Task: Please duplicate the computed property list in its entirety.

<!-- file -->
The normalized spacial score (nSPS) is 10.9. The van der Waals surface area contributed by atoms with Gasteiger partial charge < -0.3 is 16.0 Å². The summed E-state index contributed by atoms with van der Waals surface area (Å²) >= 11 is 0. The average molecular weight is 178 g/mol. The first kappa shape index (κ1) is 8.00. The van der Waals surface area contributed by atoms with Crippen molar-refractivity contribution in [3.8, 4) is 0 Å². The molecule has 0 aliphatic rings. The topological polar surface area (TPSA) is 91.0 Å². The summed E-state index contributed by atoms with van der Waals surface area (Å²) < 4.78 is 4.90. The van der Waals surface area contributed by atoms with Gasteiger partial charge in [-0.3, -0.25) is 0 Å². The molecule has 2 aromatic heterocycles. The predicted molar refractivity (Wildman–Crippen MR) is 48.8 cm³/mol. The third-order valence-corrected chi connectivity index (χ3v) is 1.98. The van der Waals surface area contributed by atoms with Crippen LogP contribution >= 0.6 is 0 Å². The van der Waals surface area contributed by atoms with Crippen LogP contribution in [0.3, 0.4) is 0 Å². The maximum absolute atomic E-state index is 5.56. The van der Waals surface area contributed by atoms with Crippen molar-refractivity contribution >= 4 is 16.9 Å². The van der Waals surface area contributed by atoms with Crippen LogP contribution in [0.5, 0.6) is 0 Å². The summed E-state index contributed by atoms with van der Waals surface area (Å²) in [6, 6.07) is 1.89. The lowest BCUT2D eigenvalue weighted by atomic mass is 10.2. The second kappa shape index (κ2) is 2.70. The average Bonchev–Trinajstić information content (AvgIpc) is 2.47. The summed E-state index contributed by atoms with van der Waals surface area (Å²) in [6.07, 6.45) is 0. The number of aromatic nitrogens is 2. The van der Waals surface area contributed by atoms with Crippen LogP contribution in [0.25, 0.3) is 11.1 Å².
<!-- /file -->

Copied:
The normalized spacial score (nSPS) is 10.9. The van der Waals surface area contributed by atoms with Gasteiger partial charge < -0.3 is 16.0 Å². The summed E-state index contributed by atoms with van der Waals surface area (Å²) >= 11 is 0. The average molecular weight is 178 g/mol. The first kappa shape index (κ1) is 8.00. The van der Waals surface area contributed by atoms with Crippen molar-refractivity contribution in [3.8, 4) is 0 Å². The molecule has 0 aliphatic rings. The topological polar surface area (TPSA) is 91.0 Å². The summed E-state index contributed by atoms with van der Waals surface area (Å²) < 4.78 is 4.90. The van der Waals surface area contributed by atoms with Gasteiger partial charge in [-0.3, -0.25) is 0 Å². The molecule has 2 aromatic heterocycles. The predicted molar refractivity (Wildman–Crippen MR) is 48.8 cm³/mol. The third-order valence-corrected chi connectivity index (χ3v) is 1.98. The van der Waals surface area contributed by atoms with Crippen LogP contribution >= 0.6 is 0 Å². The van der Waals surface area contributed by atoms with Crippen LogP contribution in [0.3, 0.4) is 0 Å². The maximum absolute atomic E-state index is 5.56. The van der Waals surface area contributed by atoms with Crippen molar-refractivity contribution >= 4 is 16.9 Å². The van der Waals surface area contributed by atoms with Crippen LogP contribution in [0.5, 0.6) is 0 Å². The summed E-state index contributed by atoms with van der Waals surface area (Å²) in [6, 6.07) is 1.89. The lowest BCUT2D eigenvalue weighted by atomic mass is 10.2. The second kappa shape index (κ2) is 2.70. The average Bonchev–Trinajstić information content (AvgIpc) is 2.47. The summed E-state index contributed by atoms with van der Waals surface area (Å²) in [6.07, 6.45) is 0. The number of aromatic nitrogens is 2. The van der Waals surface area contributed by atoms with Crippen LogP contribution in [0.25, 0.3) is 11.1 Å².